In the mathematical part of the work, the numbers are often quite obviously incorrect, although it is hard to tell whether the inaccuracies are to be attributed to the author, whose interests were not primarily in the field of mathematics, and who may have used approximate figures at times, or to the copyist, who did not understand the signs or who may have erred in the substitution of the names of the figures for their symbols.

The title of the work given in C is de aqueductu urbis Romae; that of the early editions, de acquaeductibus; for these infelicities Bücheler has substituted the title suggested by Heinrich, de aquis urbis Romae.

The division into two books is indicated in C and in the codex Urbinus. The numbers of the chapters were added by Poleni. For a new collation of C, cf. Petschenig, Wien. Stud. VI (1884), p249. For a facsimile of the manuscript, cf. Clemens Herschel, The Two Books on the Water Supply of the City of Rome.​a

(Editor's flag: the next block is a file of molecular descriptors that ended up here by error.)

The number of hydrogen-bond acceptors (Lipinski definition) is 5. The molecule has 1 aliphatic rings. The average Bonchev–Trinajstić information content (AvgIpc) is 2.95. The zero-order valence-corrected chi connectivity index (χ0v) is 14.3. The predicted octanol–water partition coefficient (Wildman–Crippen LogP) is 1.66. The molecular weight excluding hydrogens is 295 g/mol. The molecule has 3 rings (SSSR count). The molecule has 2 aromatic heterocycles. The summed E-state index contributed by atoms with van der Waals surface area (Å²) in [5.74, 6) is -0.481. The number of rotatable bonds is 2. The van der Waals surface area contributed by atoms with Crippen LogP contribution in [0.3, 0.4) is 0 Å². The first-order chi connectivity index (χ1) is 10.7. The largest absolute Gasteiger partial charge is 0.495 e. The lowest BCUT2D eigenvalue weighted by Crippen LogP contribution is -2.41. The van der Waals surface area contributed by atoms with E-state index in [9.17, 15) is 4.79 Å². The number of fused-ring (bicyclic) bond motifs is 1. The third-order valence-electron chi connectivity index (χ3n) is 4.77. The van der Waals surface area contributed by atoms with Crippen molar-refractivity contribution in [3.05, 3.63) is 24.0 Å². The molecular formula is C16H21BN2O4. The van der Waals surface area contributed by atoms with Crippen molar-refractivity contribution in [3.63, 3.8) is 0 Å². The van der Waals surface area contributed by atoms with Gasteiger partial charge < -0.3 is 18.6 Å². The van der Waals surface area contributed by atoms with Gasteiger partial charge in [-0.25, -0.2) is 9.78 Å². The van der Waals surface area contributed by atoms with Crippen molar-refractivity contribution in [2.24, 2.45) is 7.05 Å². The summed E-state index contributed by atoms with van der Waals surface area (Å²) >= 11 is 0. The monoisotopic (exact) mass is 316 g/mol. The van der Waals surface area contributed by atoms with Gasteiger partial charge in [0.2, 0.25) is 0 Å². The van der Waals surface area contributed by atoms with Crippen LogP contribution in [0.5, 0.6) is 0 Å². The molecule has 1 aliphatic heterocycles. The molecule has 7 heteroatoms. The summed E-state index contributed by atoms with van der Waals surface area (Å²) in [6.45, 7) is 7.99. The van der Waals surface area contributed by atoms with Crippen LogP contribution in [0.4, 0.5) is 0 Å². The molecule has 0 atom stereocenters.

The Author's Notes:

1 For a full account of all the manuscripts, cf. G. Gundermann, De Iuli Frontini Strategematon libro quo fertur quarto, Commentationes Philologae Jenenses (Leipzig, 1881), p83.

2 Cf. p. xxix.

3 i.e., all of Book IV, followed by II.IX.7-II.XII.2 (from quarum metu illi through secundum consuetudinem); pref. to Book I; I.I.1‑2; pref. to Book II; II.I.1‑3; pref. to Book III; III.I.1‑3; III.III.1‑7 III.VII.1‑6.

4 Cf. Joseph Klein, Ueber eine Handschrift des Nicolaus von Cues., Berlin, 1866, p6.

5 i.e. pref. to Book I (si qui erunthostis sit, cf. p6), followed by I: i.12, 13, 14;º ii.7; v.1; vi.4; vii.2, 3; viii.8; x.4; xi.5, 8, 19; xii.1, 5, 12; II: i.1, 2, 13, 17; ii.2; v.41; vi.3; viii. 6, 7, 11; ix.6, 7; xiii. 2, 3, 8; III: vii.6; ix.6; IV: i.3, 5, 17, 29, 35, 36, 38, 42, 45; iii. 1, 2, 3, 9, 10, 12; iv.1, 2; v.12, 13; vii. 1, 4, 10, 14, 15, 37; II.XI.2.

6 Cf. p. xxix.

7 Cf. Rhein. Mus. III (1845), p312.

8 Cf. Hermes, VI (1872), p156.

9 qui satis ut illa aetate religiose Poleno librum descripsit. B.

10 quo qui epigraphica studia attigerunt, auctorem sciunt nullum esse certiorem.

11 e.g. the words at the beginning of the preface: Incipit prologus iuliifrontiniiº in libro deaqueductuº urbis; at the end of chapter iii: Explicit prologus; after chapter lxiii: liber primus explicit. liber secundus incipit; the names of the aqueducts at the beginning of chapters lxv‑lxxiii.

12 Cf. 112.

13 e.g. quarto to quinto in 11.

Thayer's Note:

a About 15% of this facsimile is onsite; I do expect to put all of it up. Those portions that are online can be accessed by clicking on the initial number of the corresponding section in the Latin text, q.v.